Research and Training Grants
Research and Training Grants assist early career scientists in pursuing research and training at a European host institution in a country other than their own country of residence (and exceptionally to support research and training projects outside Europe). These grants may be used to contribute to travel, accommodation and subsistence costs of making the visit. Support is limited to a maximum of €4000.
Applicants should be active microbiologists, having obtained their highest degree less than five years prior to the application deadline date or be a PhD student. They should be a member of a FEMS Member Society. You can find a detailed overview of the requirements for this grant in the FEMS Grants Regulations.
Complete applications should be submitted on or before:
- 1 January for projects that will start within a year from the following 1 March
- 1 July for projects that will start within a year from the following 1 September
You can apply for the upcoming round of Research and Training Grants via our Grants Online submission system.
The FEMS Journals Grants will award an additional € 8,000 in funding to support and stimulate the professional development of early career scientists. This additional funding would not have been possible without the 40 FEMS Journals editors who waived their annual remuneration fee for handling journal manuscripts. This additional funding will feed directly into the next round of the FEMS Research and Training Grants and we are grateful to our editors for making this additional funding available. The FEMS Journal Editors will select grantees to be awarded the FEMS Journals Grant from the next round of Research and Training Grant applications.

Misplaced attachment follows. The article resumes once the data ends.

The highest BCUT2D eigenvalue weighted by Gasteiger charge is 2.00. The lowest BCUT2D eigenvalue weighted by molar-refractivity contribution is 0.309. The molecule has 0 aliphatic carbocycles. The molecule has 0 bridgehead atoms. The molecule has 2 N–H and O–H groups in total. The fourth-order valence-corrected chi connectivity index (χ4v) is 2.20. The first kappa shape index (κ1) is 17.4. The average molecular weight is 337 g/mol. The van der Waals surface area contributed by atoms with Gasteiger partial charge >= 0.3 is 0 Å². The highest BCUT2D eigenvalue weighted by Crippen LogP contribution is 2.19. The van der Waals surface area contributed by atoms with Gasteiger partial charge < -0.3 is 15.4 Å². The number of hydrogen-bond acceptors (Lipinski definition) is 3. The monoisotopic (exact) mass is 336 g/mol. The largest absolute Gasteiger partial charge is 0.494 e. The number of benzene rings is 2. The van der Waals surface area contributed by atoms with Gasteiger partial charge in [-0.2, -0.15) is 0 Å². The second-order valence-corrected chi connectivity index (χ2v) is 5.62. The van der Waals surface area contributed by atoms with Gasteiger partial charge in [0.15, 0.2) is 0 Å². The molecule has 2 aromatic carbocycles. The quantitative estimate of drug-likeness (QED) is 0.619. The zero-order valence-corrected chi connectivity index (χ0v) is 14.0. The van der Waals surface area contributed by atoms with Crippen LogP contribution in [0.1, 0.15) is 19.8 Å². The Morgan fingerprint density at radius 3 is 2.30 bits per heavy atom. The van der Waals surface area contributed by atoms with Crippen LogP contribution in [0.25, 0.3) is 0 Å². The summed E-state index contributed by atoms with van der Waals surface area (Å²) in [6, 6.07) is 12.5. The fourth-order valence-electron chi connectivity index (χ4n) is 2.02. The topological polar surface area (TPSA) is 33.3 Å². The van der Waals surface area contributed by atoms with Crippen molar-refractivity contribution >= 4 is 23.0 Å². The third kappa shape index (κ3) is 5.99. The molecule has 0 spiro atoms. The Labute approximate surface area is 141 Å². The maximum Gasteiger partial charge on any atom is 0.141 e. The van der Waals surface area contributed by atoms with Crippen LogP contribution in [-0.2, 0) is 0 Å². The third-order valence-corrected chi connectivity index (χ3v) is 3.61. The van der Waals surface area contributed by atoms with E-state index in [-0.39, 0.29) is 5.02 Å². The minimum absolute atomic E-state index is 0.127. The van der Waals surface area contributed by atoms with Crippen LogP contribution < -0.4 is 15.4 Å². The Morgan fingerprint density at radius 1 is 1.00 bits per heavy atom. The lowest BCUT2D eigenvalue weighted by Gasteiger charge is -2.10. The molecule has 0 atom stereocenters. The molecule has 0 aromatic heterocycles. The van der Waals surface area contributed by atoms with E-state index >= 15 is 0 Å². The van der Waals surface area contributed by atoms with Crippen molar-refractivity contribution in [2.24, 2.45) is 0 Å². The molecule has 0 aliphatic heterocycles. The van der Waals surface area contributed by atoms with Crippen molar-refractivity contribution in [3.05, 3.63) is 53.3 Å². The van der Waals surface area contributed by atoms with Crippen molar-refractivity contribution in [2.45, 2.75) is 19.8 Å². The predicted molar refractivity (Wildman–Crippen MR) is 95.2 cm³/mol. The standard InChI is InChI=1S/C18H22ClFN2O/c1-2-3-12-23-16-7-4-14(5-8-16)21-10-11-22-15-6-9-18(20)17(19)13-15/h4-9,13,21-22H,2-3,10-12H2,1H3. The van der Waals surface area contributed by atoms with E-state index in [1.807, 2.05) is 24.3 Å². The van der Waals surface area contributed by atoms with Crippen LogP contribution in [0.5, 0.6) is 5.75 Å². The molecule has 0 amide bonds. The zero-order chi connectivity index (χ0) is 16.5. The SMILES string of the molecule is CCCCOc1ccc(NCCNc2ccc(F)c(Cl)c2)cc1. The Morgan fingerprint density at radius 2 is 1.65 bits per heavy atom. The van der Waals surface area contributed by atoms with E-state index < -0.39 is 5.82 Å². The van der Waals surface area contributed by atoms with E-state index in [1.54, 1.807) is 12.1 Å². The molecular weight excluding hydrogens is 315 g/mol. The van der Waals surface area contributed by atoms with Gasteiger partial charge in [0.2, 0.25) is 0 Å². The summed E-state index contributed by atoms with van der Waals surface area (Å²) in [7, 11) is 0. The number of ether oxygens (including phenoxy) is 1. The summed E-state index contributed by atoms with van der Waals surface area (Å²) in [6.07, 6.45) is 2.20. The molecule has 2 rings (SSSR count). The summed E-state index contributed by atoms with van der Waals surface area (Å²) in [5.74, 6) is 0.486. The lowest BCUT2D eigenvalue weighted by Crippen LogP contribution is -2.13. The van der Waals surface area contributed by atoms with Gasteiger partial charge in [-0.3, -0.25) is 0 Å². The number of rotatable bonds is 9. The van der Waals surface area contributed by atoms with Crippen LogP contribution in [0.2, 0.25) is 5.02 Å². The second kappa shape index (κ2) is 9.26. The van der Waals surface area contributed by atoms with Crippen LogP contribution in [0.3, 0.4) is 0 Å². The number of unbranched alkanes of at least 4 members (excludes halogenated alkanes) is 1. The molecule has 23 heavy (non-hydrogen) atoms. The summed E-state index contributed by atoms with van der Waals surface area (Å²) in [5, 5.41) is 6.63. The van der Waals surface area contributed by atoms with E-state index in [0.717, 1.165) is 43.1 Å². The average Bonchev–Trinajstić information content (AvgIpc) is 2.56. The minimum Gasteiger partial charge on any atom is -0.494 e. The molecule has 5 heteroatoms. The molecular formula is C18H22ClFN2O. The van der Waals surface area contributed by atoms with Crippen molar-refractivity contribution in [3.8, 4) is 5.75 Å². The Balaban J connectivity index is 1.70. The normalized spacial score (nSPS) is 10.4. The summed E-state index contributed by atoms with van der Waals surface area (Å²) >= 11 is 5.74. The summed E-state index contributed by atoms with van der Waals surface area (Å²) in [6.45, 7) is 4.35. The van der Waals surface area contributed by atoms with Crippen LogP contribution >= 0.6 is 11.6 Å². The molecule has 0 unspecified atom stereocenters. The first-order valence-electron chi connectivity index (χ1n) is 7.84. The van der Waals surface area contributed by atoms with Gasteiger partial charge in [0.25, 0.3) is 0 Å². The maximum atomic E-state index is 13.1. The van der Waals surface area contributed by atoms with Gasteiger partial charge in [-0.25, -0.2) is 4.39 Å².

Two methods are described for efficient genetic modification of Saccharomyces cerevisiae using CRISPR/Cas9. The first method enables the modification of a single genetic locus using in vivo assembly of a guide RNA (gRNA) expression plasmid without the need for prior cloning. A second method using in vitro assembled plasmids that could contain up to two gRNAs was used to simultaneously introduce up to six genetic modifications (e.g. six gene deletions) in a single transformation step by transforming up to three gRNA expression plasmids simultaneously. The method is not only suitable for gene deletion but is also applicable for in vivo site-directed mutagenesis and integration of multiple DNA fragments in a single locus.